For a long time, the love affair between PlayerUnknown’s Battlegrounds and Twitch looked like it was meant to last. The blockbuster survival shooter captured the hearts of Twitch’s biggest streamers all through 2017, and, in August, finally dethroned Twitch mainstay League of Legends in the “most hours watched” category (73.7 million to 71.9). Now, Battlegrounds is officially on the downswing. There’s a new survival shooter in town—Fortnite Battle Royale—and it’s kicking the crap out of its glitchy predecessor, Battlegrounds.
TwitchMetrics, which pulls data directly from Twitch, puts Fortnite’s average weekly concurrent Twitch viewership around 139,000, with Battlegrounds’ hovering at about 64,000. To anyone paying attention, Fortnite’s viewership numbers just about double Battlegrounds’. Arguably the site’s top streamer, Ninja, is dominating Twitch with his Fortnite stream, which garners thousands of viewers every day. Between late February and early March, he earned himself a plush 50,000 new subscribers. In recent months, huge streamers like Grimmmz and Summit1G who drew in hundreds of viewers every night playing Battlegrounds have instead been focusing on Fortnite.
Fortnite is the most popular game on Twitch right now, which feels jarring, since Battlegrounds finally saw a full release in December, with a new map to boot. A few things are contributing to Battlegrounds’ slow demise on the platform that popularized it in the first place. Battlegrounds is glitchy. It’s not uncommon to get kicked out of a match for apparently no reason. It’s also overrun by cheaters (In January alone, Battlegrounds publisher Tencent banned one million accounts). The game thrived on Twitch because it was enchanting to watch streaming personalities weave together narratives from Battlegrounds’ chaotic gameplay, but when factors like server stability added to that chaos, staying tuned could get a little frustrating. The game’s top streamer, Dr. Disrespect, was known to rage-quit streams after encountering Battlegrounds’ numerous glitches. Lately, he’s been dipping his toe in Fortnite, too.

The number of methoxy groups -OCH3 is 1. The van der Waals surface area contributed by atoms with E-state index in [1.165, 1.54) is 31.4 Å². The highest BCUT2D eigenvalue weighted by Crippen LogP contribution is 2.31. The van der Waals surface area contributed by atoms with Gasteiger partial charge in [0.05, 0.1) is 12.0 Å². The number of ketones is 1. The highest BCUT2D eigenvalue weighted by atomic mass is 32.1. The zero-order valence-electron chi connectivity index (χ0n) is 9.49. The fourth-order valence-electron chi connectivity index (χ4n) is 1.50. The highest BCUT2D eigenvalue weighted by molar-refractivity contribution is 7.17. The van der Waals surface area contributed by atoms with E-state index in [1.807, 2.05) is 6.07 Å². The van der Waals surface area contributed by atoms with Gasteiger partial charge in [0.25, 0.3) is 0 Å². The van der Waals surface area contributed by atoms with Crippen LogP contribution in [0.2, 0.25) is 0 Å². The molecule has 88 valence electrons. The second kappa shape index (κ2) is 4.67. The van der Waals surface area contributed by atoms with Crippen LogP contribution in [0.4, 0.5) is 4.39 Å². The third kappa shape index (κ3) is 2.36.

It’s hard to say whether Fortnite is more interesting to watch, but it’s definitely more accessible to viewers. Fortnite is free, as opposed to $30, and beat Battlegrounds to console—significantly, to PS4, which has not yet seen a Battlegrounds release. Fortnite Battle Royale is also less demanding on PCs than Battlegrounds, which requires a pretty high-end rig to run well. Last month, Fortnite’s peak concurrent players across PC and console beat out Battlegrounds’ Steam-breaking PC record (3.4 million across all consoles to 3.2 million on Steam—and although we don’t have Battlegrounds’ Xbox peak concurrent player count, we know that in January, 3 million players played it). Ever since, Battlegrounds’ playerbase has been on the decline.
Even if we didn’t have the numbers, the mainstream narrative that Fortnite is crushing Battlegrounds is bolstered by celebrity plugs. Famous people like Chance the Rapper, Joe Jonas and JuJu Smith-Schuster have all publicly acknowledged they play the game. Mainstream media outlets like Good Morning America have covered the game’s “viral” popularity among kids, and last week, the show aired a segment attempting to answer the question of whether Fortnite is too addictive for kids. The Guardian has attempted to answer the same question. (As we’ve reported, teachers across the country are hearing their students talking about Fortnite all the time. Just last month, we reported that Ohio high school students won a bet against their chemistry teacher and got him to make their final exam about Fortnite Battle Royale.)
As Epic Games continues to release new content for players at a brisk pace, Fortnite’s longevity on looks pretty secure for now.